Preface of "Our Fight for Democracy"

Our Fight for Democracy
A History of Democracy in the United Kingdom

Part I – History


“All the ills of democracy can be cured by more democracy” – Speech by Governor of New York, Alfred Emanuel Smith in Albany 27th June 1933

It was a cold February morning.   The sky was overcast, although at times the weak winter sun would make a valiant effort to break through.   I was well wrapped up for such a day.   As I walked, along Whitehall with my wife, two of my sons and up to two million other people, I wondered what had brought me to this point.
What was I doing, carrying a banner, taking part in my first mass protest demonstration – the biggest demonstration ever seen in the United Kingdom?   All around me were thousands of banners held high by other protestors, most of them produced by the “Stop the War” campaign, but mine was the only blue one amongst this sea of black and white.   My banner was different: Conservative Against the War” was written on it.   Together we all slowly shuffled to a rally in Hyde Park addressed by the great and the good and the not so good.   The atmosphere was very friendly, kindred souls marching together in a cause, which united them, my shuffle occasionally interrupted by someone applauding my banner and confessing that they were also a Conservative.
Saturday February 15th 2003 will be known in history as the date of the largest public demonstration in the United Kingdom.   If two million people could turn out for a march on a chilly February day, then I thought, they must represent the views of twenty million.   The politicians must listen. (Several years later Lord Falconer, the Lord Chancellor at that time, told me that whatever the size of the march the Government would not have changed its mind).
     The day was full of little incidents – I gave a live interview to French television, seen by my local MEP, James Elles who was in Strasbourg at the time – I bumped into a fellow Buckinghamshire Conservatives Supper Club member in the middle of Hyde Park who was also against the war – Little Miss Dynamite performed her music on stage.   Tony Benn and the Reverend Jesse Jackson made passionate speeches against the war.   All in all this was a momentous day.   One hundred million people converged on six hundred cities in sixty countries to show their feelings.   This was a protest by the World.   Did it matter?   Would it matter?
One month later on March 15th 2003 I was in more familiar surroundings at the Conservative Party Spring Forum in Harrogate.   War with Iraq was imminent and a special slot had been given to the Leader of the Party – Iain Duncan Smith MP to speak about it.   He supported the government.   My heart sank.   After he had spoken there were a few minutes allocated for speeches from the members of the Party.   With trepidation I put my name in to speak.   After the first two or three contributions supporting Iain Duncan Smith I was called to speak.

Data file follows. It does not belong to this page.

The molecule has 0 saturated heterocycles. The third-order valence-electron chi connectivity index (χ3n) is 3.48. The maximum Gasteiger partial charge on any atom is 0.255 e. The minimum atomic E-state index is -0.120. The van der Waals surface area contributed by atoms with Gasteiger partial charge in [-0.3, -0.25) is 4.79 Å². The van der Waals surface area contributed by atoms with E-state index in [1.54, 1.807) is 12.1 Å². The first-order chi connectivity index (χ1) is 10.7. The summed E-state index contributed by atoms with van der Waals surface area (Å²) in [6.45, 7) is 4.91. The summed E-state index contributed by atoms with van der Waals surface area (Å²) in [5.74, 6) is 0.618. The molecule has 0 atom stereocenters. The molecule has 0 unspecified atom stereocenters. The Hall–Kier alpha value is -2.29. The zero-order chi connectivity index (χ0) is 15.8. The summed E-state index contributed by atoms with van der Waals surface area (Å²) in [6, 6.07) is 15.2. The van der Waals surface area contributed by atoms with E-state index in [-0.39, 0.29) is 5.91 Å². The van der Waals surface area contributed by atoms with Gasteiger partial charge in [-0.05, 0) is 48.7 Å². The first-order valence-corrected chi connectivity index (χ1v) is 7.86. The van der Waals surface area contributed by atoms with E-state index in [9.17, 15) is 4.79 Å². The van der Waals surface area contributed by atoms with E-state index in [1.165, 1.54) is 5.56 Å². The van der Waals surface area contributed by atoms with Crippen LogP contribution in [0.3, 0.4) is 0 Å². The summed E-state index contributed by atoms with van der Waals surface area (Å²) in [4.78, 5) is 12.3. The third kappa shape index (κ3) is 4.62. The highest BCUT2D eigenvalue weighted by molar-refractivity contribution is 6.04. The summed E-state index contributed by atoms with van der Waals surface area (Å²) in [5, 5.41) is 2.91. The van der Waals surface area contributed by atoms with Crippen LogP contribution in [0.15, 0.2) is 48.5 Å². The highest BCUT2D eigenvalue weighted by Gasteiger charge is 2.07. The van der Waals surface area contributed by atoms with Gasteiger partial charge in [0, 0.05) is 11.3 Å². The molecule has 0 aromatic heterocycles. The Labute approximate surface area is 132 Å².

I started with a blatant attempt to get the sympathy of the audience by explaining how nervous I was speaking against the views of the Party Leader.   I went on:
“There are two major policy changes that distinguish this proposed war from others.   They are the policies of pre-emptive action and/or regime change.   Both are highly dangerous to world stability.
The question that has to be answered is this: If Saddam Hussein has weapons of mass destruction and we believe that he is prepared to use them, then under what circumstances would he most likely use them bearing in mind that the policy of containment has had twelve years of success?
I suggest the most likely circumstances in which he would use them would be if he is attacked or trapped in Baghdad.   If this were to happen the war would have triggered off the very action that it is supposed to prevent.
On the other hand if he does not have weapons of mass destruction or if he is not prepared to use them, then thousands of innocent men, women and children will lose their lives for the mistaken beliefs of our Prime Minister and President Bush, and when the bombs fall who here believes that the Iraqi people will say “That’s alright, these bombs are not meant for us they are meant for Saddam Hussein”.
The speech went down well and several Conservative MPs, two of whom were in the Whip’s office, congratulated me.   Independently and separately both told me that over forty per cent of the Parliamentary Party opposed the war.
On Tuesday March 18th in the House of Commons a cross party amendment insisting the case for war had not yet been made was defeated by 396 votes to 217.   A majority of Conservative MPs voted with the government to defeat the amendment.
On 19th March we went to war with Iraq.
In August 2003 the Prime Minister Tony Blair MP addressed both Houses of Congress in the United States.   By now no weapons of mass destruction had been found and Prime Minister Blair was changing his story as to why we went to war.   He said:  “Can we be sure that terrorism and WMD will join together?   Let us say one thing.   If we are wrong, we will have destroyed a threat that, at its least, is responsible for inhuman carnage and suffering.   That is something I am confident history will forgive."
As the Prime Minister was basking in the applause and praise, on a scale which only America is capable of providing, the body of Dr. David Kelly (the Government expert on WMD) was lying in an Oxfordshire wood, propped up against a tree, dead.